New Latinos in Power: Marco Rubio, Raul Labrador, Francisco Canseco

On Tuesday, 90-year-old former First Lady Nancy Reagan slipped and fell during an event at the Ronald Reagan Presidential Library in Simi Valley today. Luckily, Senator Marco Rubio was there to catch Nancy before she hit the ground (see the video below).

A spokeswoman for the library tells CNN that Reagan was not injured. "She's just fine. Our aisles were crowded and she tripped on a stanchion, but recovered quickly, and we started the program on time," said Melissa Giller, a spokeswoman for the library. 

The November mid-term elections brought about a lot of changes, not the least of which was a whole crop of new Latinos to Congress. In the next few weeks, we’ll profile the newbies. We’ll let you know who they are, where they come from, what they’re about and what they plan to do in their first year in office.

Marco Rubio
Office: U.S. Senate for Florida
Age: 39, married to Colombian Jeannette Dousdebes, four kids

Bio: Born to Cuban immigrants—a bartender father and a hotel housekeeper mother—the good-looking, uber-articulate, charismatic former state rep came out of nowhere to trounce Gov. Charlie Crist for the Senate seat, thanks in part to endorsement from the Tea Party. No wonder he has huge GOP buzz, which includes whispers of a possible run for President, as early as 2012. You’re pretty much looking at the future of the Republican Party and its effort to win over Latinos.

His plan: Cut, cut, cut spending! Rubio campaigned against government spending and earmarks. Not one to mince words, he has also vowed to help repeal and replace Obama’s health care bill, which he called “disastrous.” Education is also high on his list. Rubio has said he hopes to improve school choice by creating a federal corporate income tax credit. He may have be a GOP darling, but don’t expect him to fall in line with everything Republicans dictate. In his election night victory speech, he seemed more a GOP leader than follower:  “Republicans would be mistaken if we misread these results as simply an embrace of the Republican Party,” he warned. “This Election is a second chance for Republicans to be what we said we were going to be."

Raul Labrador
Office: Republican U.S. Representative for Idaho’s 1st Congressional District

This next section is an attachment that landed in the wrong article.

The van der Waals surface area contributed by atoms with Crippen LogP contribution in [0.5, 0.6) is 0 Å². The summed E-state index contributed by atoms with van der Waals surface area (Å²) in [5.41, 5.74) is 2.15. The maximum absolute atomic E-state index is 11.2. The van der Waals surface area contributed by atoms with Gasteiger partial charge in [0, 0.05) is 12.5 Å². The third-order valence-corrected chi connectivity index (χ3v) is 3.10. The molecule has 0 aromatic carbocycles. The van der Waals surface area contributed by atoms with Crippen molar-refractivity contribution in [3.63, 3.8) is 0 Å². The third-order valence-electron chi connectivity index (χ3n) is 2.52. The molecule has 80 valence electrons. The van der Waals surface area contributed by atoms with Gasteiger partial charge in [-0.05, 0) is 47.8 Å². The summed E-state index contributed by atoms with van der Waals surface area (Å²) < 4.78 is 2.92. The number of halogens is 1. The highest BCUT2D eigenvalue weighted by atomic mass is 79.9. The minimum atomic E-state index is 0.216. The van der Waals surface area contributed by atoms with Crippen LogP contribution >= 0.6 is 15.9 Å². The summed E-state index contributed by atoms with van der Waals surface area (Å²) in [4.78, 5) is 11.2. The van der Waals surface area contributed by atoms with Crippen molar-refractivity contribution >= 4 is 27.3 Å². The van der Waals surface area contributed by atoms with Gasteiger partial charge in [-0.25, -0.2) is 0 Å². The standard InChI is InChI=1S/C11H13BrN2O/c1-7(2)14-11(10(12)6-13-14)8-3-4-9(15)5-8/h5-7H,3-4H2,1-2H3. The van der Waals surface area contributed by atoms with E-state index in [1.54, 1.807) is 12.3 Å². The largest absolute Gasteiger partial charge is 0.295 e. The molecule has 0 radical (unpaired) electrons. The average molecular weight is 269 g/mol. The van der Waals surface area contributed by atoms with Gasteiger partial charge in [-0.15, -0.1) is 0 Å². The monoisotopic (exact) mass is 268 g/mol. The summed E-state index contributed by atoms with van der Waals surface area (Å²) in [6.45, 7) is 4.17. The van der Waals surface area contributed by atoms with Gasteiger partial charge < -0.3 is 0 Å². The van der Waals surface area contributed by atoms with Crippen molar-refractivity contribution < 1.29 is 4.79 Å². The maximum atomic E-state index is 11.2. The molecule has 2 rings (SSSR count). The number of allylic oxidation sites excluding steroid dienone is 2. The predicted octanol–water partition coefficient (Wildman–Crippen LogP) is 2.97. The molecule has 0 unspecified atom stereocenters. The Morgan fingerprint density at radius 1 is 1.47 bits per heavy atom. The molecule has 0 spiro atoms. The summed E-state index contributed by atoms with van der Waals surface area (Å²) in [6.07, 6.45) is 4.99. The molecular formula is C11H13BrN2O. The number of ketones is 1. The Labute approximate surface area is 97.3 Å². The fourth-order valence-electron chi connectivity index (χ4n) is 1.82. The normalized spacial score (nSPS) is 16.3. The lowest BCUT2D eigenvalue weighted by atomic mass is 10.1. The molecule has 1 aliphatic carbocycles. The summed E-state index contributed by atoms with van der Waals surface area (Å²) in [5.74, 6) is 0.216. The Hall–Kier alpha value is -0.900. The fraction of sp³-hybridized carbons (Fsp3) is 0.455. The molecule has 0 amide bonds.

Age: 43

Bio: The Puerto Rico-born Mormon lawyer, state representative and married father of five may lack Rubio’s charisma, but he stunned everyone, including the GOP establishment, by beating out better-known and groomed Republicans in a primary, then went on to win it all. He is a staunchly anti-abortion at a time when Republican congressional leadership wants to put tight restrictions on abortions and favors crackdowns on illegal immigration.

His plan: First, repeal “Obamacare” and zip up the government’s wallet. “There’s nothing more important we can do than be fiscally responsible,” he recently said on Fox. “Businesses are cutting their spending and they want us to do the same. Democrats ignored the American people for the last two years and they got fired.”

Francisco Canseco
Office: Republican U.S. Representative for Texas’ 23rd Congressional District
Age: 61

Bio: A Mexican American, Laredo-raised lawyer, small business owner and bank director, “Quico” Canseco is living proof that Latinos are not a homogenous political group. He supports the Arizona immigration law, the extension of the Bush tax cuts and the repeal the recent of the health care bill.

His plan: Stop taxpayer-funded bailouts for big companies, slash taxes for businesses to foster job creation. As far as immigration reform, Canseco wants to go after illegal gang members, felons and drug traffickers in particular, and says that a general amnesty “is not an option.”